by Pat Thomson
5th December 2019

Educational qualifications don’t guarantee a job or career. But they certainly help. Put simply, people with lower levels of education and qualifications are far more likely to be unemployed than those with higher levels of education.

The odds are worse for women and people of colour than for men. It was thus alarming to see, in September 2019, research from the Children’s Commissioner which showed that 18% of 18 year olds leave the school system without Level 2 qualifications – Level 2 is the General Certificate of School Education (GCSE). About a third of that 18% were young people living in poverty and nearly half had diagnosed special educational needs.

18% – or nearly one in five young people leaving school inadequately prepared for the future – is a clear signal of a school system which needs to do better. The figure also suggests potential future social costs in health, housing and welfare budgets. Given this, it is perhaps surprising that leaving school unqualified was not a key education policy priority for all of the political parties.

It is only the Labour Party which has seen the life chances of this group of young people as important. They have offered a suite of policies which could make significant differences to the ‘miseducated’, young people pushed to the educational margins.  Labour promise to:

  • increase funding for special educational needs, improve mental health and counselling provision and provide more health visitors to schools and restore the youth service. While none of these attend directly to learning, they may well change the everyday lives of young people so that it is much easier for them to attend school and be successful.
  • overhaul alternative education. Almost all young people in alternative provision leave school without level 2 qualifications and many of them need additional learning support.
  • restore the Education Maintenance Allowance for 16-19 year olds. This would make going regularly to school or college a more realistic proposition for young people whose families are living in poverty. Lack of money for public transport and necessary books and equipment is a significant deterrent for many older youth.

The most radical proposal is retrospective. Acknowledging that the 18% of unqualified school leavers is not a new or one year only phenomenon, Labour also promises all those who have missed out on schooling a second chance. The election manifesto offers a lifetime entitlement to Level 3 qualifications (up to A levels or an advanced apprenticeship) and six years of free education at Levels 4-6 for adults (level 6 is a degree or a degree based apprenticeship).  While the offer of free university undergraduate education will please middle class voters, it is the possibility of going back to school at any time that has the potential to make an enormous difference to the lives of the many.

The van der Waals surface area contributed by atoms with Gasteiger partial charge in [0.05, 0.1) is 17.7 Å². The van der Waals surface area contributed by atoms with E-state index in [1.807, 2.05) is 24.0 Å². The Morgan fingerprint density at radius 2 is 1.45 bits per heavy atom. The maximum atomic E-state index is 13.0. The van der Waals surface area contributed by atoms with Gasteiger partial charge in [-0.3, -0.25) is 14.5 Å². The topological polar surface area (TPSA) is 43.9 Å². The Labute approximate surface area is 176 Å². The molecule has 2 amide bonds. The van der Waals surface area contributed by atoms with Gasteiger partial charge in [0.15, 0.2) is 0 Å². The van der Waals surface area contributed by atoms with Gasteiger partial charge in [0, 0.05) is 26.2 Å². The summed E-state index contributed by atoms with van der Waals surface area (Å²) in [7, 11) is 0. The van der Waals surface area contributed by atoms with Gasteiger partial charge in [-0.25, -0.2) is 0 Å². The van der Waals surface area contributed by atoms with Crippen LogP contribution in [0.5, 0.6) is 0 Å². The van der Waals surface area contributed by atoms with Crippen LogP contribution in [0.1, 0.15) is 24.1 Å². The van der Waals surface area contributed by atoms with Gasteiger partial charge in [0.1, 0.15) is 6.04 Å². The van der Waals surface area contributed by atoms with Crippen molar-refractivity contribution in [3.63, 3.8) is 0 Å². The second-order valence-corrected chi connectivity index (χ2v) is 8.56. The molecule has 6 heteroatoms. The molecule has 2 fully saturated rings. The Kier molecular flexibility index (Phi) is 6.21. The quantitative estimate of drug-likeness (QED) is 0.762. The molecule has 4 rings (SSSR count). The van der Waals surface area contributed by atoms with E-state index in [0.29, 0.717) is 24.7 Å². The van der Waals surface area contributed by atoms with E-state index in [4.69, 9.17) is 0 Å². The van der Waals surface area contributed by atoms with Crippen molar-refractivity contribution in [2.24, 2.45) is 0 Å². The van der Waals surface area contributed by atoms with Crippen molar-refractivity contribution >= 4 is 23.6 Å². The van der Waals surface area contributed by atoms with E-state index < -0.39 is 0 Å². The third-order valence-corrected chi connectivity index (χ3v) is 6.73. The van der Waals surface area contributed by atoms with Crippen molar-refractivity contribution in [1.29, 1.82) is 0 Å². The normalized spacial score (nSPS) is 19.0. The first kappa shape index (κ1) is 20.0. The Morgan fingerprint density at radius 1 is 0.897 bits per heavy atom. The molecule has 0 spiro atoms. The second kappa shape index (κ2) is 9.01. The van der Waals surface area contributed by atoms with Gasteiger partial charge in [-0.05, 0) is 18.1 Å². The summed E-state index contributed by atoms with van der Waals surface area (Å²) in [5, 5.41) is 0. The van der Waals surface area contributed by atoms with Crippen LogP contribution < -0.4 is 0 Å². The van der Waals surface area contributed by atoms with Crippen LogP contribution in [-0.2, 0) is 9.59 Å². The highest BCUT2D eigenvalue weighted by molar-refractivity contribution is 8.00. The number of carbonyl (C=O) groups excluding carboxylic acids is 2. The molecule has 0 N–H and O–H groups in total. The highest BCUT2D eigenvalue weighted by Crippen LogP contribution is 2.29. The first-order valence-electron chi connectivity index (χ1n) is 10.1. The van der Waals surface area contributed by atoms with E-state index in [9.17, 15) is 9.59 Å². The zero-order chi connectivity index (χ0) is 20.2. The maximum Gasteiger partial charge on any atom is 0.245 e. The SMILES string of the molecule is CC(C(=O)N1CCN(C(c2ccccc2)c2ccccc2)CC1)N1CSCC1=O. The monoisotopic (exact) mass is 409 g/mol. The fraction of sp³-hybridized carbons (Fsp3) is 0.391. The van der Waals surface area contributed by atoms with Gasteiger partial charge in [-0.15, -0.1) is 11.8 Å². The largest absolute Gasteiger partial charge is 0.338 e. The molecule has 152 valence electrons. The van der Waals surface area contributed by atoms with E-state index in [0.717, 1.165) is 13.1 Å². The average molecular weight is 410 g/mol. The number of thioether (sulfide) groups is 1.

But the devil is in the detail of how these promises are to be delivered. For example:

    1. Very good teachers are needed. Teaching anyone who has been failed by the school system, regardless of age, requires particular professional knowledges, skills and attitudes. There is no point doing more of what didn’t work last time around. There is also no gain in assuming the all of those without qualifications have had the same experiences, have the same needs and interests and will thus respond to the same kind of teaching. Curriculum must be adapted and often specially designed for young people and for adults who lack sound learning foundations, but who also may have life experiences and knowledge to draw on. Teaching approaches must address learnt feelings of failure while neither infantalising nor lowering expectations. Teachers who know how to do this still work within the school and FE system but there are too few of them to deliver Labour’s ambition.
    2. A coherent system for credit transfer and recognition of prior learning is vital. The Coalition government’s education reforms removed the option for non-school subjects to be ‘cashed in’ to the GCSE. This was sold at the time as an equity strategy, to be a way of ensuring that all young people studied what was important. The lie in this argument can readily be seen in the 18% statistic – young people who do not achieve the qualification, and for whom alternative courses might make a difference. However, getting rid of the previous credit transfer and RPL system may now be a blessing as there were often significant barriers to making the ideal of a seamless integrated system a reality. In alternative education for example, young people often took vocational courses which had a GCSE part equivalence but when they went to college with their carefully accumulated portfolios and certificates, admissions tutors were unable or unwilling to credit this learning back into GCSE. Similarly, young people approaching higher education without the requisite A levels, but with vocational qualifications, often had mixed receptions.

Sorting out how a second chance at schooling might be implemented might take some time. It might require critically revisiting the past as well as looking elsewhere for good practices. And it might be costly. But addressing the compound and complex barriers and chequered experiences of those failed by their education is an important social justice goal, and one which offers respect and regard for those too often seen as solely responsible for their educational situation.


School Scandals: Blowing the whistle on the corruption of our education system by Pat Thomson is available on the Policy Press website. Order here for £10.39.

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